Agreed, in fact there are cartridge manufacturers who have published the number of hours for the expected breakin period. I guess the people who make cartridges and publish such information are subject to illusions too...sorry. :oops:

Ortofon, who makes my Windfeld Ti, says that the cartridge should perform well right out of the box but you should expect improvements after the first 10 hours of use.

https://www.ortofon.com/hifi/products/h ... -ti/set-up

Ed

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Re: Cartridge breakin: What's going on?

Post by billshurv » 10 Aug 2018 13:32

Your winfield passed QA with zero hours on it to make the pretty graphs that come in the box. So if it meets spec at zero hours who does it get better?

And they actually say
Although the MC Windfeld Ti will provide top reproduction right out of the box, the cartridge may slightly change character during the first tens of hours of use.
That is subtly different from them claiming that there is a breakin

Of course Ortofon are not consistent and of the S-120 they say
Although all cartridges require break-in to reach their rated performance, the S-120 relies more heavily on this process. This is because the suspension is designed to provide an extraordinary level of flexibility in the horizontal plane while still remaining extremely rigid in the vertical plane. We recommend 50 break-in hours of DJ use for optimal performance, but if this is not possible, we recommend try leaving the cartridge sitting on a stationary record at maximum tracking force during times the turntable is not in use.
Now the S-120 is fairly unique and they may be pandering to a superstitious target market. We don't know as no actual measurements have been posted.

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Re: Cartridge breakin: What's going on?

Post by EdAInWestOC » 10 Aug 2018 13:44

billshurv wrote:Your winfield passed QA with zero hours on it to make the pretty graphs that come in the box. So if it meets spec at zero hours who does it get better?

And they actually say
Although the MC Windfeld Ti will provide top reproduction right out of the box, the cartridge may slightly change character during the first tens of hours of use.
That is subtly different from them claiming that there is a breakin

Of course Ortofon are not consistent and of the S-120 they say
Although all cartridges require break-in to reach their rated performance, the S-120 relies more heavily on this process. This is because the suspension is designed to provide an extraordinary level of flexibility in the horizontal plane while still remaining extremely rigid in the vertical plane. We recommend 50 break-in hours of DJ use for optimal performance, but if this is not possible, we recommend try leaving the cartridge sitting on a stationary record at maximum tracking force during times the turntable is not in use.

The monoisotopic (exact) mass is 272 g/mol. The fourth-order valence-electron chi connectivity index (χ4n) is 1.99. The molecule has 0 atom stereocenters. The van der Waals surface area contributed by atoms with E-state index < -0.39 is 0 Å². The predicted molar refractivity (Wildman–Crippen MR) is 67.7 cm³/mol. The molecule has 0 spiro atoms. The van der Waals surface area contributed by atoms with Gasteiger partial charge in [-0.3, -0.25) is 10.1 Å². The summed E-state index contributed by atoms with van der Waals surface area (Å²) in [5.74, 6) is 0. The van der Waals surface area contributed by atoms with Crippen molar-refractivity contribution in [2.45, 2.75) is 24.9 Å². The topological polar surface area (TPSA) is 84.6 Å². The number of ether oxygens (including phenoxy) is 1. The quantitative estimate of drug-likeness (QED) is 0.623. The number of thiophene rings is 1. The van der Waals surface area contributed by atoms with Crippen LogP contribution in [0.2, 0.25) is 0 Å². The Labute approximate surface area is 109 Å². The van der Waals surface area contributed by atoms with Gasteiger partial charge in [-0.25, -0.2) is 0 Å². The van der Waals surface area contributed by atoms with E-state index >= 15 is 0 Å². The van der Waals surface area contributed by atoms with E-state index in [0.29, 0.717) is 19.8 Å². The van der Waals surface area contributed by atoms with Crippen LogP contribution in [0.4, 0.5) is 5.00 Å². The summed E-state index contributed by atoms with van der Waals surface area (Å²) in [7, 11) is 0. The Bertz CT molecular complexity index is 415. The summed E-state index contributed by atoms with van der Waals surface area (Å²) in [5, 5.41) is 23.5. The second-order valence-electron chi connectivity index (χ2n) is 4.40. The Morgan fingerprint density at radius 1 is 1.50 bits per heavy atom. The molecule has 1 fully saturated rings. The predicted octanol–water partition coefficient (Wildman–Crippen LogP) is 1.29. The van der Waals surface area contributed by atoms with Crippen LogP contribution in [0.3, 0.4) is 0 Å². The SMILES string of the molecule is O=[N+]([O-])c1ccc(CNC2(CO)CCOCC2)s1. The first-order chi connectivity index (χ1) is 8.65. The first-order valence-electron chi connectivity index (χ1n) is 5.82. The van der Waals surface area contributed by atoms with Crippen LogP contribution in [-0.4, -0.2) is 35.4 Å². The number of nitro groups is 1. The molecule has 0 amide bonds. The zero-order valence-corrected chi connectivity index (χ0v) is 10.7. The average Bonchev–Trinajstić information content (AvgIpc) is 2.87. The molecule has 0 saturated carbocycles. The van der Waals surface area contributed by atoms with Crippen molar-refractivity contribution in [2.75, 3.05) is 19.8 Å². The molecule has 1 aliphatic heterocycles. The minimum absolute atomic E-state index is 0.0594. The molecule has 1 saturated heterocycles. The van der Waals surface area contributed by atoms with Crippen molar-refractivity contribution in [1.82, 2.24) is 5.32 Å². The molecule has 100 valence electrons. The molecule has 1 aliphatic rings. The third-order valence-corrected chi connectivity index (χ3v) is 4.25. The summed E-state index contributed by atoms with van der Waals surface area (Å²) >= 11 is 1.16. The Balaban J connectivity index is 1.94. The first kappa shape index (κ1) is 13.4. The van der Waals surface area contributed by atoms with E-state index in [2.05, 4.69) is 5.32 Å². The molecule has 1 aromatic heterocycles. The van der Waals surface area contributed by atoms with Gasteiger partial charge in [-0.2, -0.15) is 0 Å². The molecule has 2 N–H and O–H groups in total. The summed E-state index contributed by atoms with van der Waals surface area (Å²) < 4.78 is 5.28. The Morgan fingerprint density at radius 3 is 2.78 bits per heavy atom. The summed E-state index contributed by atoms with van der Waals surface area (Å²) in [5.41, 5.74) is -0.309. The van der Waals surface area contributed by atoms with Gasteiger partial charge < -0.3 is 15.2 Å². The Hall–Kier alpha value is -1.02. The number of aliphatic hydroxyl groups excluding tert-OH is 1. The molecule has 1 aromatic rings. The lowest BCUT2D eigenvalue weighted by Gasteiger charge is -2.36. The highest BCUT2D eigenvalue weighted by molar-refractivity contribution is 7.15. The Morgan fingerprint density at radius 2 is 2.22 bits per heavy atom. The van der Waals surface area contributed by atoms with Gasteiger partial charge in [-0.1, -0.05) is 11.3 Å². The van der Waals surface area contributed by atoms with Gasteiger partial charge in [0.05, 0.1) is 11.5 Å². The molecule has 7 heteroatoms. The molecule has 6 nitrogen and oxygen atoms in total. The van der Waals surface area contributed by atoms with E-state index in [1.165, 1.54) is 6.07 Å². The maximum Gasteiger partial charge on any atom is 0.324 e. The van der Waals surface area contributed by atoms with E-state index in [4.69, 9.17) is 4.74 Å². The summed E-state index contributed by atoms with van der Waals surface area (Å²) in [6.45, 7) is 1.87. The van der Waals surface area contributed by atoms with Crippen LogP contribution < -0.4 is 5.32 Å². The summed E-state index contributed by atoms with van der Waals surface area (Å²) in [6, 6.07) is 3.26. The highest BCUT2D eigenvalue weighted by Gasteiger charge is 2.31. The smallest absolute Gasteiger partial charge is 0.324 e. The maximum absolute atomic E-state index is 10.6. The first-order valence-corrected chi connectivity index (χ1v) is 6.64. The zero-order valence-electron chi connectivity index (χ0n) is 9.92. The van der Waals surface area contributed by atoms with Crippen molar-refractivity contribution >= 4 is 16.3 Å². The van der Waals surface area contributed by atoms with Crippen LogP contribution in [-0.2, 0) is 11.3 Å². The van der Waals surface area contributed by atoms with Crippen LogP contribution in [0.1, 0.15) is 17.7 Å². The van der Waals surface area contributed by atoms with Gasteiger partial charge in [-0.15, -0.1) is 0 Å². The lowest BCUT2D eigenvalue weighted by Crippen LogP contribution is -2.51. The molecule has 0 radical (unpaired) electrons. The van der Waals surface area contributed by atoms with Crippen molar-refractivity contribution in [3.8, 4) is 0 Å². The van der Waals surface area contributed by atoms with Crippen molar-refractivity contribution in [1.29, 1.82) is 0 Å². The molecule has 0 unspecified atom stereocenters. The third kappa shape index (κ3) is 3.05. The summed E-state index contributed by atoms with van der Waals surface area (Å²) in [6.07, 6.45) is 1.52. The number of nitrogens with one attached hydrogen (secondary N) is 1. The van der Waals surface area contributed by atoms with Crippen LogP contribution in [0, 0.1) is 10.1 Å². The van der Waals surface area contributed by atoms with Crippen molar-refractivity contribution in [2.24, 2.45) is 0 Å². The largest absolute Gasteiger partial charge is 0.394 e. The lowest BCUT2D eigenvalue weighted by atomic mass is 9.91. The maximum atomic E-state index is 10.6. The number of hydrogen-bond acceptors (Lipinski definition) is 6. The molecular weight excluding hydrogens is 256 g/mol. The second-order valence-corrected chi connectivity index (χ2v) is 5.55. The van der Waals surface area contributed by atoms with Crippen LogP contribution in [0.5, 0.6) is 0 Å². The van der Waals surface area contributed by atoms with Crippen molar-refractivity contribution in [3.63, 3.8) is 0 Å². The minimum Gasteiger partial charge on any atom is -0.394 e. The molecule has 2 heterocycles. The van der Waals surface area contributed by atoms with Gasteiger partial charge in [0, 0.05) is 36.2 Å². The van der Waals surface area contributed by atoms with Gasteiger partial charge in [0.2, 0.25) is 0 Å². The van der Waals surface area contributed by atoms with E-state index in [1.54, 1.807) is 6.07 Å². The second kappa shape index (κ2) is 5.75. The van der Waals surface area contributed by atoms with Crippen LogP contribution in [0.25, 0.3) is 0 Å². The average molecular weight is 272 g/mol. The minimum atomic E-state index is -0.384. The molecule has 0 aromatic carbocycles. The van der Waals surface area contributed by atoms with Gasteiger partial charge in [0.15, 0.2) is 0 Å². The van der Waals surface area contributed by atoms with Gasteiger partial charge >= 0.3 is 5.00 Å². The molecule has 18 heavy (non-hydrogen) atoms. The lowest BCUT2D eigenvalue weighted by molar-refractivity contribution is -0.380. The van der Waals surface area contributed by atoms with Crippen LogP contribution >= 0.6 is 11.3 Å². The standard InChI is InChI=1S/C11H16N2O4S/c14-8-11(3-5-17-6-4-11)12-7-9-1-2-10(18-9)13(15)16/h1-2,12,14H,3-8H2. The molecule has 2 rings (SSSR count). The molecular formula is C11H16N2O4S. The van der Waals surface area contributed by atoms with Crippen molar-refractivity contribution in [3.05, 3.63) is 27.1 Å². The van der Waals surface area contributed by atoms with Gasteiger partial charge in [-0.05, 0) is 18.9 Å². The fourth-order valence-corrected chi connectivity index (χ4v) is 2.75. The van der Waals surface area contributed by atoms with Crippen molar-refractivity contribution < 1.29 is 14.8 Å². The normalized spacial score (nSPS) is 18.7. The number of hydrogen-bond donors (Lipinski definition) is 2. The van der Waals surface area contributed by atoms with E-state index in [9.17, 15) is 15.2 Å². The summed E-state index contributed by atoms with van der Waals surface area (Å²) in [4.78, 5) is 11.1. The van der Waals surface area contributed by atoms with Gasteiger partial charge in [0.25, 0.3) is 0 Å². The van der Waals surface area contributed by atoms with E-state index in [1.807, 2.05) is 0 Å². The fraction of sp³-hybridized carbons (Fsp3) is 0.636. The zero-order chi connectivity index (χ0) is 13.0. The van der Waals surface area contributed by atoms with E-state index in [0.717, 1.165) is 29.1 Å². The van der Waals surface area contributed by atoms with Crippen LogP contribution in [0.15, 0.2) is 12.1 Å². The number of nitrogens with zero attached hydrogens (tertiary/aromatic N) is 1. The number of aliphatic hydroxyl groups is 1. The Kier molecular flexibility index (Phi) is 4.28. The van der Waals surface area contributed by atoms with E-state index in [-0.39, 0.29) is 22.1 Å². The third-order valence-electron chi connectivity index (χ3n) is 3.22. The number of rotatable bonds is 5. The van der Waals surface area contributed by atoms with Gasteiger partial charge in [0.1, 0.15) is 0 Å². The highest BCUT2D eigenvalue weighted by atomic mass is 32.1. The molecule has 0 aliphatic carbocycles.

Now the S-120 is fairly unique and they may be pandering to a superstitious target market. We don't know as no actual measurements have been posted.
The title for the section where that text resides says "Cartridge break-in". I didn't think I had to point that out.

Ed

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Re: Cartridge breakin: What's going on?

Post by EdAInWestOC » 10 Aug 2018 13:49

Or how about from Shure? Where this is written:

Chapter 1
Accelerating Break-In (M44-7)

Normal break-in time takes about two weeks. The bearing, a critical part of the stylus suspension system, is stiff from the factory. Skip resistance improves with use.
You can speed up the break in period by leaving the cartridge in the record groove, with the turntable turned off, for two hours each night letting nature (gravity) do its thing.

http://www.shure.com/americas/support/f ... s-break-in

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Re: Cartridge breakin: What's going on?

Post by EdAInWestOC » 10 Aug 2018 13:51

Or how about from Clearaudio? They make a LP for breaking in their (and other) cartridges:

https://www.needledoctor.com/Clearaudio ... -in-Record

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Re: Cartridge breakin: What's going on?

Post by EdAInWestOC » 10 Aug 2018 14:05

And here is something from the AMG Teatro where there is section in their owner's manual covering break-in:

http://www.musicalsurroundings.com/wp-c ... anual1.pdf

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Re: Cartridge breakin: What's going on?

Post by Alec124c41 » 10 Aug 2018 14:32

Some cartridges can sound fine right out of the box, and some require some running-in, to loosen up the suspension. I have heard both.
A DL-304 sounded like a '60s transistor radio on first play. Much better a week later.
One of my favorite cartridges needs a side of a record to warm up for a listening session, if it hasn't been in use for a few days.

Cheers,
Alec

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Re: Cartridge breakin: What's going on?

Post by cats squirrel » 10 Aug 2018 14:40

'warm up' isn't that silly. Most cart manufacturers quote parameters at 23C, and it is reasonable to expect a cart to sound a little different at different temperatures, if only to warm the compliant suspension.